Obstetrical judgments of viability and perinatal survival of extremely low birthweight infants

Am J Public Health. 1995 Mar;85(3):362-6. doi: 10.2105/ajph.85.3.362.


Objectives: The purpose of the study was to determine whether the obstetrical judgment of viability makes a difference to fetal and neonatal survival of extremely low birthweight infants (500-749 g).

Methods: We assessed the effect of the antenatal judgment of viability in a group of 66 infants born weighing from 500 to 749 g. These infants were alive at maternal hospital admission and were subsequently live-born or stillborn between January 1, 1984, and December 31, 1985. We related the antepartum assessment of viability and other factors recorded in the medical record to fetal survival and to postneonatal survival to hospital discharge.

Results: The obstetrical judgement of viability was strongly associated with outcome. After birthweight and gestational age were controlled, fetuses considered viable were 18 times more likely to survive (95% confidence interval = 2, 175) than those considered nonviable.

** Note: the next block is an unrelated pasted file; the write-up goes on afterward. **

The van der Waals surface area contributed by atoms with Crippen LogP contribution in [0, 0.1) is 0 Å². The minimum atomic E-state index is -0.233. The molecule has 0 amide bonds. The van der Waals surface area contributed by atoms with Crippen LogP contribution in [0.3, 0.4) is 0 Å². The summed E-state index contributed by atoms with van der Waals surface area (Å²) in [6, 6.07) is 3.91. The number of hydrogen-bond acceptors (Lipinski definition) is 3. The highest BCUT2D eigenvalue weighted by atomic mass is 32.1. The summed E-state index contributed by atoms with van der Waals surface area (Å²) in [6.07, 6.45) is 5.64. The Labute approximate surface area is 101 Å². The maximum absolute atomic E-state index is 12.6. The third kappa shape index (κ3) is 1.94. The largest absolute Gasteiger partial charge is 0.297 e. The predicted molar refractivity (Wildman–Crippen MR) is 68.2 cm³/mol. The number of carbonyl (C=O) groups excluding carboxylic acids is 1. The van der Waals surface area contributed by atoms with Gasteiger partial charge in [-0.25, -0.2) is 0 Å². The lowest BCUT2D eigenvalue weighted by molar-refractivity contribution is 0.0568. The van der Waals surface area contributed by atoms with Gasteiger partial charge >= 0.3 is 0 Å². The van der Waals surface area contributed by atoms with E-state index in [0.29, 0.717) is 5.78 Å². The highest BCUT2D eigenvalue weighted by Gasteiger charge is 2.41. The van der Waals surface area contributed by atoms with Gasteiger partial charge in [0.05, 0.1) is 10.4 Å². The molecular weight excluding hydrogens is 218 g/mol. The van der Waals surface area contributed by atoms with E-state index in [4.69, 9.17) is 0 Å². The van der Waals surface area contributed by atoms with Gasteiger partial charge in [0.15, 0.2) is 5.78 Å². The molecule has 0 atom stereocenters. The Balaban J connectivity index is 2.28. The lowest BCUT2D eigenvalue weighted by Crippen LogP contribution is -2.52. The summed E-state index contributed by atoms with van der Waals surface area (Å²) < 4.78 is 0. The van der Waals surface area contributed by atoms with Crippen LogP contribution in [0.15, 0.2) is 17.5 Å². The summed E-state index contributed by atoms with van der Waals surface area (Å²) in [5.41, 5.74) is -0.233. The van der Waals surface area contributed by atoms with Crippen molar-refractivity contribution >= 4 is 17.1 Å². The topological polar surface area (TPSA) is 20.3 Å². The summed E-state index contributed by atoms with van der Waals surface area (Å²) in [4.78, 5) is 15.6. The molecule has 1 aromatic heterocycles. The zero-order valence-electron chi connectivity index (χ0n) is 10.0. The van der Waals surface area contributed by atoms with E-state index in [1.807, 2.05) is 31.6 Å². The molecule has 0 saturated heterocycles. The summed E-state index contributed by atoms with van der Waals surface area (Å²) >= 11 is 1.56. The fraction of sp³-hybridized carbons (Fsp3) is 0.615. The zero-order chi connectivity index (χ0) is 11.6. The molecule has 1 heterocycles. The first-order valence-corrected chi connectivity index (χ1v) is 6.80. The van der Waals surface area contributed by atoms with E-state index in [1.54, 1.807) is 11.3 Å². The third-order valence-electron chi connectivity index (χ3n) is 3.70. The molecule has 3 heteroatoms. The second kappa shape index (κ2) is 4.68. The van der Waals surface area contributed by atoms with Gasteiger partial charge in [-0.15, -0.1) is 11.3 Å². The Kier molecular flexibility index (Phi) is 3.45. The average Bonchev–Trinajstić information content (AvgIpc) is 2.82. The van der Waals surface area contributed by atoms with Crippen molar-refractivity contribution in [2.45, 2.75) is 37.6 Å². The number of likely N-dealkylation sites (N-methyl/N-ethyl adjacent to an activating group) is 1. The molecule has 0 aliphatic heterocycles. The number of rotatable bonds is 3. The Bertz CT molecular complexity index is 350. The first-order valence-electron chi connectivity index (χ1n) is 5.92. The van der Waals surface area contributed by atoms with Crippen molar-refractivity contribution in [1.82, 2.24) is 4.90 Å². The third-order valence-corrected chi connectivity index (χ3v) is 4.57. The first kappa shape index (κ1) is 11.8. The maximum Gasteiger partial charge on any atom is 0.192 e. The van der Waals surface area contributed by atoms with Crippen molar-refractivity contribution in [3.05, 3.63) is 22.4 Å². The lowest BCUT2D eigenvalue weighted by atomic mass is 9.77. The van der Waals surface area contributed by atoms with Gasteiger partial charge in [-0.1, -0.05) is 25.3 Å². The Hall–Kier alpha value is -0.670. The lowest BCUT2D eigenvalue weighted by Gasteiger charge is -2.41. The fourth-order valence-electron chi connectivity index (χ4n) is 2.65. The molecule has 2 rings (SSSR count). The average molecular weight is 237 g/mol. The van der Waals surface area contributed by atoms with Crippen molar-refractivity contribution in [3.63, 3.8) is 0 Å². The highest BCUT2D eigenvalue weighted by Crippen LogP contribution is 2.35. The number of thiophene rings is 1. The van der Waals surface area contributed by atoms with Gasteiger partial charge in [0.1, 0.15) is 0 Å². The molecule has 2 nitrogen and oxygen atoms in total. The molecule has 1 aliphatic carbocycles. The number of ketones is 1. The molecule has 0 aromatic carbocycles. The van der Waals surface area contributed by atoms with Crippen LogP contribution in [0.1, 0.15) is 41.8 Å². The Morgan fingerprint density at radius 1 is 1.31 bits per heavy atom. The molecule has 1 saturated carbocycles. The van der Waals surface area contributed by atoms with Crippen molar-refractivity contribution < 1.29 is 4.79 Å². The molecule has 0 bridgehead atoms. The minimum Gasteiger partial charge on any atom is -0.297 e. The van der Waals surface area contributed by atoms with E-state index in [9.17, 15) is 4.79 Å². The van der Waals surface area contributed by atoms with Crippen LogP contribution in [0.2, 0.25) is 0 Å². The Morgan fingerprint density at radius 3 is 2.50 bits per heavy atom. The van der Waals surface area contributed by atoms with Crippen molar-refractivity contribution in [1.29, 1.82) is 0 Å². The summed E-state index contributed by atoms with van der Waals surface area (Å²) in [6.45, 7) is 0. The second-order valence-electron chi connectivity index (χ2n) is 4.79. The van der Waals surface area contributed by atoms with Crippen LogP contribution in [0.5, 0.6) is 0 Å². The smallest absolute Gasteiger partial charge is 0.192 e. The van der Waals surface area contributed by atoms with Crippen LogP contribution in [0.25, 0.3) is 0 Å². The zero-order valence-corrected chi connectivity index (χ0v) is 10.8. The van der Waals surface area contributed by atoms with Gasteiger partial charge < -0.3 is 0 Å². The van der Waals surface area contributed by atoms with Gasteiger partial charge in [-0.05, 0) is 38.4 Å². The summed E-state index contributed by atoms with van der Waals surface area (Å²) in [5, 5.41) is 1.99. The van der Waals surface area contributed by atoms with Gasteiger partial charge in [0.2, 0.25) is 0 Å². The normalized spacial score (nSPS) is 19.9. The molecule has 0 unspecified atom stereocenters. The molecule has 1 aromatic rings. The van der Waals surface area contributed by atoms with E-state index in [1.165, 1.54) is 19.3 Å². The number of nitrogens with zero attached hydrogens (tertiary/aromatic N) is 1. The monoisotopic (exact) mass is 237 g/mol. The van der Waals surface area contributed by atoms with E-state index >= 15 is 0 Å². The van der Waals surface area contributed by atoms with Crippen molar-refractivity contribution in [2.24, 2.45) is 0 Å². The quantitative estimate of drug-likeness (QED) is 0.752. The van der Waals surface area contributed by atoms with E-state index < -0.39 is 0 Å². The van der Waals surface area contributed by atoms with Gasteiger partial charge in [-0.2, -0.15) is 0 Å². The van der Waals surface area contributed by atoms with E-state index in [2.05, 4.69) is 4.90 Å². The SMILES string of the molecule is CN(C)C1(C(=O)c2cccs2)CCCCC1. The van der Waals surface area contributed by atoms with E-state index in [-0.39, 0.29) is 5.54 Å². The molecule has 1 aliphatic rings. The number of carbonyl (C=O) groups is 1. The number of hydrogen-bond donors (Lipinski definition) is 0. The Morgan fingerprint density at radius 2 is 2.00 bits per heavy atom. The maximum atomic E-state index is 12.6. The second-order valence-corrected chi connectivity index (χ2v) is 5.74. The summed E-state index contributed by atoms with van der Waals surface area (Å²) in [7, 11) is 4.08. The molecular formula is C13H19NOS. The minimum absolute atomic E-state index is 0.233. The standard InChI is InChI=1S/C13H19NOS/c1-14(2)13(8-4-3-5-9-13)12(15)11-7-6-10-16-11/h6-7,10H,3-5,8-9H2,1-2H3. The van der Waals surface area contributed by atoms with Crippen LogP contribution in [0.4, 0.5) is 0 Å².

Conclusions: The effects of obstetrical practices on perinatal mortality must be taken into consideration in estimating the survival potential of very small fetuses and in evaluating the relationship between survival and disability.

MeSH terms

  • Apgar Score
  • Attitude of Health Personnel*
  • Birth Weight
  • Cohort Studies
  • Critical Care / statistics & numerical data
  • Delivery, Obstetric / methods
  • Delivery, Obstetric / psychology
  • Female
  • Fetal Viability*
  • Gestational Age
  • Humans
  • Infant Mortality*
  • Infant, Low Birth Weight*
  • Infant, Newborn
  • Intensive Care, Neonatal / statistics & numerical data
  • Logistic Models
  • Male
  • Odds Ratio
  • Pregnancy
  • Prenatal Diagnosis*